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Cleo. Not at all, good Lady : You might have spoke a thousand things, that would Have done the time more, benefit, and grac'd Your kindness better.!
Paul. You are one of those,
Dio. If you would not so,
Paul. There is none worthy, s
1 Than to rejoice, the former Than to rejoice the former Oileen? Queen' is 'WELL ?) - The
'THIS WILL. speaker is here giving reasons What, says the speaker, ean be why the King Tould marry a more holy motive to a new again. One reason is, pity to the choice, than that it will glad the State ; another, regard to the spirit of the former Queen ? for continuance of the royal family; she was of fo excellent a dispoand the third, comfort and con- firion, that the happiness of the solation to the King's afli&ion.. King and Kingdom, to be proAll hitherto is plain, and becom- cured by it, wiil give her exing a Privy-counsellor. But now treme pleasure. The poet goes comes in, what he calls, a boly upon the general opinion, that argument for it, and that is a re- the spirits of the happy in the joicing that the farmer Queen is other world are concerned for well and at reft. To make this the condition of their surviving argument of force, we must con- friends. WARBURTON. clude that the speaker went upon This emendation is one of this opinion, that a widower can those of which many may be never heartily rejoice that his made ; it is such as we may wish former wife is at rest, till he has the authour had chofen, but
Without doubt which we cannot prove that he Skakespeare wrote,
did chuse ; the reasons for it are What were more holy, plausible, but not cogent.
Respecting her that's gone. Besides, the Gods
[To the King
Leo. Good Paulina,
Paul, And left them
Leo. Thou speak'st truth:
? In the old copies,
fupporting. The flight Change, would make ber sainted I have made, cures both : and, Spirit
surely, 'tis an improvement to Again possess her Corps, and on the Sentiment for the King to tbis Stage
fay, that Paulina and he offended Where we Offenders now ap- his dead Wife's Ghost with the pear) foul-vext.
Subject of a fecond Match ; raAnd begin, &c.] 'Tis obvious, ther than in general Terms ta that the Grammar is defective; call themselves Offenders, Sinners. and the Sense consequently wants
And begin, Why to me?
power, She had just cause.
Leo. She had, and would incense me To murder her I married.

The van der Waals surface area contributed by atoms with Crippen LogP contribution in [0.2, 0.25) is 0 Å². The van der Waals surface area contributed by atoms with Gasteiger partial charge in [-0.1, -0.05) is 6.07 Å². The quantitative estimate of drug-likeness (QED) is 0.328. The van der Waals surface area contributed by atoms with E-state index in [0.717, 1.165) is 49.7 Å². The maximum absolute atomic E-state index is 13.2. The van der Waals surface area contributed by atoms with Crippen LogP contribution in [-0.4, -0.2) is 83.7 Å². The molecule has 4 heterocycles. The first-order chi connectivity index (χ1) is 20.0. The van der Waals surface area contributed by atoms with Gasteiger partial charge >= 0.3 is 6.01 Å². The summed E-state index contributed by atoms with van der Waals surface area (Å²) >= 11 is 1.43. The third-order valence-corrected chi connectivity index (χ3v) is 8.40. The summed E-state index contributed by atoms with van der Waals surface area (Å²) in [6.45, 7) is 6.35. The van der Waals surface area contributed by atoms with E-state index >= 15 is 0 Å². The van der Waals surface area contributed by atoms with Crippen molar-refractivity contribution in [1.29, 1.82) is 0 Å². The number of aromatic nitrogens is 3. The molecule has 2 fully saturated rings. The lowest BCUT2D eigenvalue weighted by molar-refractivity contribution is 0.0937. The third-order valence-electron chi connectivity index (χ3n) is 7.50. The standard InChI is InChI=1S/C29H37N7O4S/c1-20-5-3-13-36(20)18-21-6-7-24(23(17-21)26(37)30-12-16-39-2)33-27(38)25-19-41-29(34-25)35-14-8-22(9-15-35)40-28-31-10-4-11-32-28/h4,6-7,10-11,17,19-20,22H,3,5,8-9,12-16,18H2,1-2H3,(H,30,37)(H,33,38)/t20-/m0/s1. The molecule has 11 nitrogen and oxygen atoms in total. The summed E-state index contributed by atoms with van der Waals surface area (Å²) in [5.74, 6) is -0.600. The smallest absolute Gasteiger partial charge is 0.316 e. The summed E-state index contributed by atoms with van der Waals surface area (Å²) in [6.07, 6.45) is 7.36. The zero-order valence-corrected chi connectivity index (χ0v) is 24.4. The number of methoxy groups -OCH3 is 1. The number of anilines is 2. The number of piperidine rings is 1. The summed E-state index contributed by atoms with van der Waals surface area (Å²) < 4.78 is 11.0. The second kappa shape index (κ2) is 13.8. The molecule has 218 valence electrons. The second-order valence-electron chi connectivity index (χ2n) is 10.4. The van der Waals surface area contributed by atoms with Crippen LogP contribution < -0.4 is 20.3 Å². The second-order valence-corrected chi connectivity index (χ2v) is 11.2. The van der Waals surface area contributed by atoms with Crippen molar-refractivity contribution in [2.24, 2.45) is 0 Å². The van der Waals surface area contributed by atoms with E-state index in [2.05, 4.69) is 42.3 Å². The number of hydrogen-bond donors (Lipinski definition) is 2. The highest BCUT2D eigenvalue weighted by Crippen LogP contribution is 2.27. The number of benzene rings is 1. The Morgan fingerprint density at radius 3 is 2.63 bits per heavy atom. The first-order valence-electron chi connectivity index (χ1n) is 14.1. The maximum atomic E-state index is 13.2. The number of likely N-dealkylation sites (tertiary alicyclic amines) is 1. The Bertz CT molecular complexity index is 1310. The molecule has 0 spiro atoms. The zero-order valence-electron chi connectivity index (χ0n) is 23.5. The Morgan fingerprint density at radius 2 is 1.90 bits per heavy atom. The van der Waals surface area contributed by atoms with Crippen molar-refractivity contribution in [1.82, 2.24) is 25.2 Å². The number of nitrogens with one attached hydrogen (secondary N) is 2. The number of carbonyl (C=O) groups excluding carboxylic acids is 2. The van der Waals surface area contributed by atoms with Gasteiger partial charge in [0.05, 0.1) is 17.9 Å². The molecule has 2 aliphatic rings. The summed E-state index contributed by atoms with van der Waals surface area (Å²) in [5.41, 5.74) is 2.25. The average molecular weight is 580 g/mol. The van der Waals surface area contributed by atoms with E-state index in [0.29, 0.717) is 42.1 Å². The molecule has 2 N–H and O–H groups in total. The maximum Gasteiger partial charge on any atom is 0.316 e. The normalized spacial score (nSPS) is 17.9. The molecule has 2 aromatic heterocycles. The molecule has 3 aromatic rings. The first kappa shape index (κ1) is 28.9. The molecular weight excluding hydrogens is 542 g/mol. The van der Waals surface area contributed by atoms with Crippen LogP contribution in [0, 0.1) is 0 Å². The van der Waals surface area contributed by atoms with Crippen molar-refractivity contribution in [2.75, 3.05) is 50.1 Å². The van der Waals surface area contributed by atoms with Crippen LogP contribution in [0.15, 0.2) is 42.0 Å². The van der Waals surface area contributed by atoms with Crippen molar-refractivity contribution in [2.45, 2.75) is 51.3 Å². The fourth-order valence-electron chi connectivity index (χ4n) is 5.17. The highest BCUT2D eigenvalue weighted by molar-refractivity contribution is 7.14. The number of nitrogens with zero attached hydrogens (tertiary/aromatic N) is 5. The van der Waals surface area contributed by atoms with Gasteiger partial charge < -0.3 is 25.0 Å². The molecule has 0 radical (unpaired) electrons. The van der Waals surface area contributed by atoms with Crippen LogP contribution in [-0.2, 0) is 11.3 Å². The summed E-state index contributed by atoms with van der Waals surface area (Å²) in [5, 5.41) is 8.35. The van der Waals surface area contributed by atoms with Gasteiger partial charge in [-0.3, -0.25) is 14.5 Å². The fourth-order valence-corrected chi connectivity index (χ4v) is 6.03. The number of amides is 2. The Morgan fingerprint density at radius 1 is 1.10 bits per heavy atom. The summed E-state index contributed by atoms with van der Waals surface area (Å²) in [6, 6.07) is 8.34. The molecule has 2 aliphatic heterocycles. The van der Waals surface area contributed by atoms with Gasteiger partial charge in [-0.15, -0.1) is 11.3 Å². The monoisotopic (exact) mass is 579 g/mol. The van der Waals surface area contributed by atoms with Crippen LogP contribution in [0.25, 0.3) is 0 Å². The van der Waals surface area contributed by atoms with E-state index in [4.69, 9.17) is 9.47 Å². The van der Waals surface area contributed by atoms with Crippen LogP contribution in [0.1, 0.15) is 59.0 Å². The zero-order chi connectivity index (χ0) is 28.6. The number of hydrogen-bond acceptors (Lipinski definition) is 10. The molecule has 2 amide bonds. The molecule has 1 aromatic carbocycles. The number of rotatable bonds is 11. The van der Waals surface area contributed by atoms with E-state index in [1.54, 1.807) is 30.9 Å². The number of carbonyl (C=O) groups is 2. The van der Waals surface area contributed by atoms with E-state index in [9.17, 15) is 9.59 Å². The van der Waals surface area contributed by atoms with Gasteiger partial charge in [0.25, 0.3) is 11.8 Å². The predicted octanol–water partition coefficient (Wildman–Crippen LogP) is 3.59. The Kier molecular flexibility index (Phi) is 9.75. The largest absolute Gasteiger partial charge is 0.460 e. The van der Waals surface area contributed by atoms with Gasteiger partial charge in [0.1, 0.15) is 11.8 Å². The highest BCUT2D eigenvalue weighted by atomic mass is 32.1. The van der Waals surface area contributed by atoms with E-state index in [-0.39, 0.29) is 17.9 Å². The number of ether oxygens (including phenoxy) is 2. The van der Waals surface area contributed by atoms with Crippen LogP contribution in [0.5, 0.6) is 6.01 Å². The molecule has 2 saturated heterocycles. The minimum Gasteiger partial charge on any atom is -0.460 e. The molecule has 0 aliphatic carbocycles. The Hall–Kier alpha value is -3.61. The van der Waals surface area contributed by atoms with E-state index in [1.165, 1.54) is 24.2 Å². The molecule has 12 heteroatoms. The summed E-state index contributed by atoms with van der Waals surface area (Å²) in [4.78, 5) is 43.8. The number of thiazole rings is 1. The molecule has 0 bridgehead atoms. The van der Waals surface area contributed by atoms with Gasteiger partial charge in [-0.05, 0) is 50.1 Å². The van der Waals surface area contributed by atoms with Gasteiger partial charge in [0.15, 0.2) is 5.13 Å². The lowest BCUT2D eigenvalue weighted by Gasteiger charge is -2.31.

Paul. I should fo,
Leg. Stars, stars,
Paul. Will you swear
Leo. Never, Paulina ; so be bless'd my spirit !
Paul. Unless another,
Cleo. Good Madam, pray, have done.
Paul. Yet, if my Lord will marry. If you will, Sir;
Leo. My true Paulina,
• To affront, is to meer.
Gent. One that gives out himself prince Florizel,
Leo. What with him ? he comes not
Gent. But few,
Leo. His Princess, say you, with him?
Gent. Yes, the most peerless piece of earth, I think, That e'er the sun shone bright on.
Paul. Oh Hermione, As every present time doth boast itself Above a better, gone ; so must thy grave; Give way to what's feen now. Sir, you yourself? Have faid, and writ fo ; (but your writing now Is colder than that theme) she had not been, Nor was fe to be equalld; thus your verse Flow'd with her beauty once ; 'tis shrewdly ebb’d, To say, you've seen a better. • Gent. Pardon, Madam; The one I have almost forgot, (your pardon) The other, when she has obtain’d your eye, Will have your tongue too. This is a creature, Would she begin a sect, might quench the zeal Of all professors else, make profelytes Of who she but bid follow.
Sir, you yourself To relates not to what precedes, Have said, and writo;-) but to what follows, that he had The reader muft obferve, that not been qualld.
Paul. How? not women?
Gent. Women will love her, that she is a woman
· Leo. Go, Cleomines ;
[Exit Cleomines. Bring them to our embracement. Still 'tis strange He thus should steal upon us.
Paul. Had our Prince,
Leo. Pr’ythee, no more; cease; thou know'ft,
Enter Florizel, Perdita, Cleomines, and others.
Your mother was most true to wedlock, Prince,
Were I but twenty-one,
life Once more to look on.